If a property is going to be unoccupied for more than 30 days at any one time, the answer here is probably yes, you do need unoccupied property insurance. At the very least, you may need to have a conversation with your insurer to check they are still able to cover you, and any restrictions or requirements they might put in place.
Home owners, landlords, business owners, management companies and property developers are all examples of the people that can find themselves in this situation at one point or another, and it is much more common than you think.
How is it different?
Insurance policies are usually designed to fill a certain purpose. With property insurance, it’s understood that the building itself, along with the contents contained within are the things to be insured, and the general principle is to put you back in the same situation as you were before.
The things that set them apart from one another is the extent of the coverage, the conditions, and some of the additional covers that are usually tailored to meet the requirements of the type of client that needs them, and the way they use their property.
Unoccupied property insurance can be available for shorter periods of time, allowing for more flexibility. If short period cover is on offer, it tends to be for 3, 6 or 9 months, with month-by-month cover being extremely rare.
Levels of cover can also vary depending on the company, or be varied by the choice of the client. If a property is secure, and any water left in the system is drained, then accepting reduced cover for theft, malicious damage and escape of water could help save on some of the cost. The highest levels are very similar to what you would expect with an occupied property, but usually costs more than if the house was lived in.
It is usually a requirement that the property is inspected by a responsible adult, usually once every 1-2 weeks.
Why might you need it? – Some examples
If you’re moving home, and you are able to move into your new property while your old house is being sold. This allows you to protect your asset before you’re able to complete on the sale.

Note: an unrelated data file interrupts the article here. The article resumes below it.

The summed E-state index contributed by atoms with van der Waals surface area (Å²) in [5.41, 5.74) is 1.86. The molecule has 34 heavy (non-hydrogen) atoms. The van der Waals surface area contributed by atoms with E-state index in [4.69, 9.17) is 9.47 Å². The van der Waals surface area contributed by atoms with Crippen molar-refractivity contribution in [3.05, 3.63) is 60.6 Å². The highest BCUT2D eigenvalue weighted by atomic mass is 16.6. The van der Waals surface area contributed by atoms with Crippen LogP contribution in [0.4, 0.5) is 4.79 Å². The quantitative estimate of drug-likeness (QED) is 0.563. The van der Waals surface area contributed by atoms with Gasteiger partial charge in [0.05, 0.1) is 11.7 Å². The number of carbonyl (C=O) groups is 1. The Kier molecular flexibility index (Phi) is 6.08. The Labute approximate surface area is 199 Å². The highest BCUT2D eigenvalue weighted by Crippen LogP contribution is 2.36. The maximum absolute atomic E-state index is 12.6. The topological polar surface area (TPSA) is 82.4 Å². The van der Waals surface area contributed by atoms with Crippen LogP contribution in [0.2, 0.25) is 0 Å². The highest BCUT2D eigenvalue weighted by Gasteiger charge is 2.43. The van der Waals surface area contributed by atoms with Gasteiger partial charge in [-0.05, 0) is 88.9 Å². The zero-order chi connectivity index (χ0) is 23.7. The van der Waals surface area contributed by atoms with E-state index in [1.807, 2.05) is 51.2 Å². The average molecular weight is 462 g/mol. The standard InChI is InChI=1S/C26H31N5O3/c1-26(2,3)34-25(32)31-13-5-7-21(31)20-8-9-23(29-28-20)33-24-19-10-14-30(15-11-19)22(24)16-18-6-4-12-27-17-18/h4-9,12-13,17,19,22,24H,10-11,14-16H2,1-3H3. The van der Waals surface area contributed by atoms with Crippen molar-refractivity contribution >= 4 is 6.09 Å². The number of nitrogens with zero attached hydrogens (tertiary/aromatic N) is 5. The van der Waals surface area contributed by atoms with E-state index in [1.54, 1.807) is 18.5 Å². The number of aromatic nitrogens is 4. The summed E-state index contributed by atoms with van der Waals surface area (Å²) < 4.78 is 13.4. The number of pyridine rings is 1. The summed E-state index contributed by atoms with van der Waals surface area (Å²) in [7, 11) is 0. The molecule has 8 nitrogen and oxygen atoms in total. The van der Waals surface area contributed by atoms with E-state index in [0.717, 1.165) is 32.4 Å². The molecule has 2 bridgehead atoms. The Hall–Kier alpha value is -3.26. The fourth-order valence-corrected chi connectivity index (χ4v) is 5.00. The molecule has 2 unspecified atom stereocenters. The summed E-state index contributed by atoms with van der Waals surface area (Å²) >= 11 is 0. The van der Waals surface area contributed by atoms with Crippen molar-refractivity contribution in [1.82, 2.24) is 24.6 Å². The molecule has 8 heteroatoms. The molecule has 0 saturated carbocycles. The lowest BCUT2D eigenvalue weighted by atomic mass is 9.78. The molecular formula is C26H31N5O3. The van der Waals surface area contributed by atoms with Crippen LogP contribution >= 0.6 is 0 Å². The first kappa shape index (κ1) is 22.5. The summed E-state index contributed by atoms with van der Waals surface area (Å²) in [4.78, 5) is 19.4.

If you’re carrying out an extension, you and your family may not want to be living on a building site for a few months until it’s completed. Depending on how large the project is, this can either fit on an unoccupied property insurance policy, or on renovations insurance. If you’re unsure, it’s worthwhile contacting a specialist insurance company, such as us at GSI Insurance Services (Southern) Ltd. for guidance.
If you’re a landlord, and the property is between tenancies. This can be useful if you’re not able to find someone right away, or there are delays in tenant referencing.
You could also be inheriting a property through probate, or tasked with arranging insurance for a family member who has moved into care.
There are also a few examples where unoccupied property insurance could be an option, but may not be the most suitable:
After a serious claim, your home may become uninhabitable for a time. If it is damaged to the point where it can’t be lived in, the cost of that claim may make obtaining other insurance very challenging, and you may have to remain with your current company during this time.
If you are taking an extended holiday for more than a month at a time. This can also apply if you are working away. If it is your permanent, main home in question, you are probably better off with a policy allowing for extended unoccupancy instead. This will mean that more of your contents will remain insured under the definitions of the policy, and you will be entitled to alternative accommodation if your home is made uninhabitable following the claim.
If you’re not sure if unoccupied property insurance is right for you, we are on hand to discuss your requirements with you. If unoccupied property insurance is the perfect fit, or if there are better options available on the market, GSI Insurance Services (Southern) Ltd. have access to a wealth of schemes that will suit. Give us a call on 0800 612 9376 or click “Get a Quote” to complete our online form.